Shanghai Baby by the Chinese writer, Wei Hui, has been translated into English by Bruce Humes. The novel is set in the turn of the 21st century in Shanghai, China.
What is the book about?
Shanghai Baby unravels a story about Coco, living in Shanghai, who wants to be a writer and who eventually drops her waitress job, when she meets the artist Tian Tian, at the same cafe. After a little encouragement from him, she decides to pursue writing a novel full time. She had already published an erotic and daring collection of short stories titled, Shriek of the Butterfly, and was working at a magazine before. What prompted her to leave that job and become a waitress is not explored. What is explored, however, is her relationship with her city, with her parents, with Tian Tian, who is a drug addict and impotent; and her lover, Mark, a German expat, working there and the one who satisfies her sexual desires.
The reader does get a glimpse of how Shanghai is and gets to see the city’s glitz and glamour, particularly through the hip and party loving friends of Coco and Tian Tian. However, the story only provides a superficial glimpse as it is riddled with various assumptions, stereotypes and prejudices (about the city, its inhabitants, especially its women) as much as it is peppered with numerous pop culture references of the time. The latter adds to the authenticity of the timeline but the former is limiting, to say the least.
What is admirable is the description about the process of writing that Coco endures such as having a a great flow one day but then falling into the the abyss of the writer’s block. However this is not the main aspect of the story.
What cannot be fathomed is Coco’s relationship with Mark, particularly its descriptions that have an unfortunate, violent normative tone which made me wonder whether that was because of the translator (projecting his male voice onto the words) or if the original is also the same.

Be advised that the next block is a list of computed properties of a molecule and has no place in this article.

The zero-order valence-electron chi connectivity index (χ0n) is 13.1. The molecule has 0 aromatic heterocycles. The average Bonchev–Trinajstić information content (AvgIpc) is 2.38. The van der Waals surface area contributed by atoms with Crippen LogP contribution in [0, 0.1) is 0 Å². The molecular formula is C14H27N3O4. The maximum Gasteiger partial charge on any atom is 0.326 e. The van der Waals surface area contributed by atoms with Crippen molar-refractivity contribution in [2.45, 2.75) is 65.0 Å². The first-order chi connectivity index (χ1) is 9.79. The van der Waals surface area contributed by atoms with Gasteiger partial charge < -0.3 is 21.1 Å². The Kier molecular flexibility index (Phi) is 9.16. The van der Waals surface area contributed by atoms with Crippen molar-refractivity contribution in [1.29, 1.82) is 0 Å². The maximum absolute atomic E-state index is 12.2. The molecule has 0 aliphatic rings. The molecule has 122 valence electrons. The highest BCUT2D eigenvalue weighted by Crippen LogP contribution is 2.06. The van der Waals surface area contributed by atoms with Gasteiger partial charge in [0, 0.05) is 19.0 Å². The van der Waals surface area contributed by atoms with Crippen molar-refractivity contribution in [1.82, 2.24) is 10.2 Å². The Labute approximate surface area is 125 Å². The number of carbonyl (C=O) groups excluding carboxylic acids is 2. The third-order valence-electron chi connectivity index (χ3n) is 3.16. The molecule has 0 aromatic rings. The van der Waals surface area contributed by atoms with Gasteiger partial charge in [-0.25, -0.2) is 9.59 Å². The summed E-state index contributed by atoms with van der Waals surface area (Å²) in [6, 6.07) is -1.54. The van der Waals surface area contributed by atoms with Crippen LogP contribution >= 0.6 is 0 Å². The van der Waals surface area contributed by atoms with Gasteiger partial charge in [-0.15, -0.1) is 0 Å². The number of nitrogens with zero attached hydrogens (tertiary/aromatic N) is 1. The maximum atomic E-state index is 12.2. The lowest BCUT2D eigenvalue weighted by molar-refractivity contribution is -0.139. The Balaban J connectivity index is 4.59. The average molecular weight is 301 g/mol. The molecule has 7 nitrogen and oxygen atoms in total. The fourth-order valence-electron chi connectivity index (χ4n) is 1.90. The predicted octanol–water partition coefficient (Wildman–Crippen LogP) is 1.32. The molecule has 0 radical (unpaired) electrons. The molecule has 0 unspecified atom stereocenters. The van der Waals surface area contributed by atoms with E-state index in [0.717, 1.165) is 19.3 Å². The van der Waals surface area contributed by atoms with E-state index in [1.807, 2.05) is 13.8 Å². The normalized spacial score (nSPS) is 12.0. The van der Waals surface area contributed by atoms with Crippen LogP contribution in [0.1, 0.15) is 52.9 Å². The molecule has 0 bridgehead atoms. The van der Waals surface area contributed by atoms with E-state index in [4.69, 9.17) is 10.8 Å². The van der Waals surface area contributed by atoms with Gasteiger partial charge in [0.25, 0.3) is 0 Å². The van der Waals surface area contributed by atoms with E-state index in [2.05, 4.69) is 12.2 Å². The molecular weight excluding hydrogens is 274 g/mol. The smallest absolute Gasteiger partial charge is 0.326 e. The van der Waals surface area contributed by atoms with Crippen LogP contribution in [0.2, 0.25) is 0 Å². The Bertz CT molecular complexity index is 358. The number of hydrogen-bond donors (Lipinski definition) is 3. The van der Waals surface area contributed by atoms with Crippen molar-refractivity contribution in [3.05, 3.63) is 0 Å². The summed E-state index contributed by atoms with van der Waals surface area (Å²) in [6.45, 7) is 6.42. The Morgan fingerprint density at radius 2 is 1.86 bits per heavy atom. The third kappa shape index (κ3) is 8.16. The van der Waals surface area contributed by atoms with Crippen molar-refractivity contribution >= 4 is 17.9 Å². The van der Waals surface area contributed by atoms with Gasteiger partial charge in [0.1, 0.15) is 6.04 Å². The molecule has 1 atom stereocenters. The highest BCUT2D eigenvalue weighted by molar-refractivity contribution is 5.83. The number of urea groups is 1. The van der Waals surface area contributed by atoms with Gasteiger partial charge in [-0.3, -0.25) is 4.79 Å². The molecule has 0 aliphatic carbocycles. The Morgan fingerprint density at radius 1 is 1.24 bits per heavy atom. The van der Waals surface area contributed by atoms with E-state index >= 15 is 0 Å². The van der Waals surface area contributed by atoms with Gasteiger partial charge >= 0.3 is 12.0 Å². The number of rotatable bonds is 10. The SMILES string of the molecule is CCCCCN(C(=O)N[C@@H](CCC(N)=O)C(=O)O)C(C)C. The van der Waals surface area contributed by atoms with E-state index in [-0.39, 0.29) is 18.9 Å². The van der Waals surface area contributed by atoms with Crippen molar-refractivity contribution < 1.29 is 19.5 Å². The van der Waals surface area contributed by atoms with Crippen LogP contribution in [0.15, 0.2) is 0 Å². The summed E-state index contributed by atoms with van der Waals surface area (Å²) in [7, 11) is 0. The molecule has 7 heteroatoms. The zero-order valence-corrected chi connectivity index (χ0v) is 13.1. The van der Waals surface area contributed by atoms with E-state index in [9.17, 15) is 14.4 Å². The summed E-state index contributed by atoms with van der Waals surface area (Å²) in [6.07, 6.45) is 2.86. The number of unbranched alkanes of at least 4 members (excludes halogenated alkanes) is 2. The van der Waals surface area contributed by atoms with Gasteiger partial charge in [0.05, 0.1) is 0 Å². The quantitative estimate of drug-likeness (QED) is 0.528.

Shanghai Baby does have an obvious autobiographical aura and the ideas of separating the person from the art is also touched upon in the novel. And yes, the novel’s depiction of a bold woman, creating her own, unconventional path, is a good angle of the story, but what falls flat are the shallow philosophical musings (along with the many epigraphs that crowd the beginning of each chapter: they should have been reduced to one each before each chapter) as well as its construction of the idea of a “modern” woman in Shanghai and how it is limited to glamour and how open a woman is about her sexual desires. Perhaps the novel’s idea resonated with the public at the time (the blurb also says that it was banned in China), but the notion of a monolithic “modern woman” is deeply problematic and needs to be questioned.
The book has some similarities with Touching Earth by Rani Manicka, especially in Tian Tian’s descent into a drug infused madness, but Touching Earth, is more thematically coherent than Shanghai Baby.
One last reason to pick it up?
Sadly, there are none. It is alright to give Shanghai Baby a miss. It is just about an average story where if you have the copy, it is a quick read but offers little or no depth; whereas if you do not have it, it is absolutely fine not to buy it either.
However, the blurb did mention how the writer is akin to a modern day Anais Nin. Since I have not read any Anais Nin, I cannot comment on this comparison. However, if you, dear reader, are a lover of Anais Nin’s work, and do find this analogy helpful, perhaps you could pick up the book and let us know what you think of Anais Nin and Shanghai Baby?